Dedicated, devoted, passionate, courageous, serious, knowledgeable, well read, always on the job, always available, always thinking pro-life. Those are just some of the words those who knew him are using to describe Father Jim Whalen, who passed away suddenly on Feb. 24 while doing one of the things he loved best – conducting a parish pro-life mission.

Whalen was the only national director Canadian Priests for Life ever had, taking the reins of the nascent organization in 1996 and steering it in subsequent years through a Canadian society increasingly devoted to a culture of death. Prior to that appointment, he had served as the designated pro-life researcher and analyst for the Archdiocese of Ottawa under Archbishop Marcel Gervais.

Canadian Priests for Life operations manager Mike Vande Wiel recalled accompanying Whalen to his final parish mission in Thorold, Ont., near Niagara Falls.

“It was Sunday morning at the first Mass,” he said. “He had said the homily, then went and sat in the sacristy and spoke to the pastor of the parish … Right near the final blessing, the pastor … came rushing down the aisle … He said to me, ‘Something’s wrong with Father Jim.’ I followed him up the church and into the sacristy. I believe at that point, Father Jim had already passed away. But a nurse came up from the congregation and immediately have him CPR.”

Unfortunately, the nurse’s efforts and those of emergency personnel who subsequently arrived were unsuccessful and Whalen could not be revived. Vande Wiel said Whalen had been feeling “very tired” if he exerted himself, such as climbing stairs, for about the previous three weeks. Regrettably, the priest resisted calls to see a doctor about these sudden episodes of exhaustion.

The 68-year-old Whalen taught at all levels in the Ottawa Catholic School Board before becoming a priest with the Archdiocese of Ottawa in 1972. He held a master’s degree in psychology and a doctorate in philosophy. His doctoral thesis is being used as a textbook at Duquesne University in Pittsburgh, Pa.

He also served as the spiritual director of the Legion of Mary Senatus and the Ottawa-area Catholic Home Schoolers’ Association. He spent 30 years assisting the native people of Canada as chaplain for Native Peoples of Ottawa and founder of the Odawa Native Friendship Centre.

Whalen was pastor of St. Margaret Mary bilingual parish in Cumberland, just outside Ottawa. When the opportunity came to lead Priests for Life, Whalen unhesitatingly said yes. “As a priest, we cannot not be involved,” he said. “We must use all the forces available to us to attack the problems of contraception, abortion and euthanasia.”

Father Paul Burchat, a former chairman of Canadian Priests for Life, gave the homily at Whalen’s funeral. He said in terms of the pro-life cause, Whalen “was certainly very willing to take on all comers and was not shy about speaking up when he needed to in spite of what it might cost him.”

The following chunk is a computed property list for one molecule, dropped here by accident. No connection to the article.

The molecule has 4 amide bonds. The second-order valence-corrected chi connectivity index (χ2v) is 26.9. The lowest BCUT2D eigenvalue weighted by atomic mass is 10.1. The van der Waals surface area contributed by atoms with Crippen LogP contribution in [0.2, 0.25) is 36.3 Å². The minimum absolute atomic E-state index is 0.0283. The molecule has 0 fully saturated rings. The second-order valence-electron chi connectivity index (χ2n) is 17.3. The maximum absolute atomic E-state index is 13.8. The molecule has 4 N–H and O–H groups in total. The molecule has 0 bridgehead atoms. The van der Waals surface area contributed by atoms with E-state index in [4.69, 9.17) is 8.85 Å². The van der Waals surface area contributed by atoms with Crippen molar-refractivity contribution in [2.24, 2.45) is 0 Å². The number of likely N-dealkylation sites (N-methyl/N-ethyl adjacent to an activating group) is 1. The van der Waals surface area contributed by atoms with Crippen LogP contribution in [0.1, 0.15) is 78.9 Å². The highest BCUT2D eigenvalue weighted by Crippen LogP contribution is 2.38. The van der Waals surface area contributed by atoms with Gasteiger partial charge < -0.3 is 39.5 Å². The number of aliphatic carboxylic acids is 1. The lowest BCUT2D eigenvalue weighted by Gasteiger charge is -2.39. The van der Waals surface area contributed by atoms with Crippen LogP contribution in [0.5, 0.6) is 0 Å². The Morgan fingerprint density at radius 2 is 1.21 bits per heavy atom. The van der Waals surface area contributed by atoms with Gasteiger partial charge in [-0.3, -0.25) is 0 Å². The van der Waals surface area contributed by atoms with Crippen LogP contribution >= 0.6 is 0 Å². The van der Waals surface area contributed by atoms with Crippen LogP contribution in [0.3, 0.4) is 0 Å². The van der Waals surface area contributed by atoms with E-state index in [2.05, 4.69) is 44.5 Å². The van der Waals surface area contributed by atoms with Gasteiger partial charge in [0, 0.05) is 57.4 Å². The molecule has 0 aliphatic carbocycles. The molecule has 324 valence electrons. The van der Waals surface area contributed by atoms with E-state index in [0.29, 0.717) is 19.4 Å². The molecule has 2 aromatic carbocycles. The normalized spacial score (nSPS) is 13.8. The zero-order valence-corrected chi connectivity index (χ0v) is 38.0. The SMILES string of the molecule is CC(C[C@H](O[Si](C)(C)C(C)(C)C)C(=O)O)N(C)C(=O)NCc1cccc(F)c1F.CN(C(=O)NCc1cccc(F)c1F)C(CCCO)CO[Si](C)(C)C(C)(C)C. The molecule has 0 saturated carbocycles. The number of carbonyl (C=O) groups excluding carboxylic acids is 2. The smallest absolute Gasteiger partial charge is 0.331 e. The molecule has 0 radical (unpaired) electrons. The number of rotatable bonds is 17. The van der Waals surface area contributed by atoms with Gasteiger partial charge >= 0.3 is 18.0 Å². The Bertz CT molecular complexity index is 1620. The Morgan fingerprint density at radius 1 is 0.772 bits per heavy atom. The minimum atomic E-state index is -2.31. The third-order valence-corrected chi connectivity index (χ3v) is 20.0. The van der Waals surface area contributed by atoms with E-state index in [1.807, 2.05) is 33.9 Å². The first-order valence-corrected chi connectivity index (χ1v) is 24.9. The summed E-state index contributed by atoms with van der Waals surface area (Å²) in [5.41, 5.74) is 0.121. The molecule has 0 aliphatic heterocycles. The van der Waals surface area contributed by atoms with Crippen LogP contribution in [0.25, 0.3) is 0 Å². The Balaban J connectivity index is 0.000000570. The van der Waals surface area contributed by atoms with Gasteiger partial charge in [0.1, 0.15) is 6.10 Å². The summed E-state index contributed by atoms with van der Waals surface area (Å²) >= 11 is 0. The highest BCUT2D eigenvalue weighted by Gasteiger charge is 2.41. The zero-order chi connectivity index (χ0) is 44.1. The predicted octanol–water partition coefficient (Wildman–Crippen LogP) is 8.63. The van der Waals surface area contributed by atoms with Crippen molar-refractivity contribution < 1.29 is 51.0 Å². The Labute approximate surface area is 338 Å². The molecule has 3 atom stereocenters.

He credited Whalen with starting up several Priests for Life publications, including thePriests for Life Canada newsletter (for priests), Facts for Life (for high school students) andCatholic Life and Family (for parishioners). He was also instrumental in establishing an annual symposium and was “always” travelling on the mission trail.

On the spiritual side, he founded a perpetual adoration chapel in his church, in devotion to the Catholic sacrament of the Eucharist.

Vande Wiel said Whalen was an able leader of Priests for Life as “an extremely intelligent man. He could think through things quickly and come to decisions quickly.” He added Whalen focused on “total Christianity,” which meant not only opposing abortion, but also contraception as a precursor to abortion. “He would rarely speak without making that point,” said Vande Wiel.

Father Frank Pavone, national director of Priests for Life in the U.S., said, “All who are building the culture of life have lost a great leader and friend in Father Jim Whalen … (who) played a key role in starting the international growth of Priests for Life.”

Wake services were conducted at Whalen’s home church, but the funeral was moved to Divine Infant Parish in nearby Orleans to accommodate the more than 750 people, including 40-50 clergy, who attended. Interment was at Hope Cemetery in Ottawa, where Whalen was laid to rest alongside his mother. He is survived by three sisters.

Vande Wiel said the next issue of the Priests for Life Canada newsletter will be a special tribute to Whalen.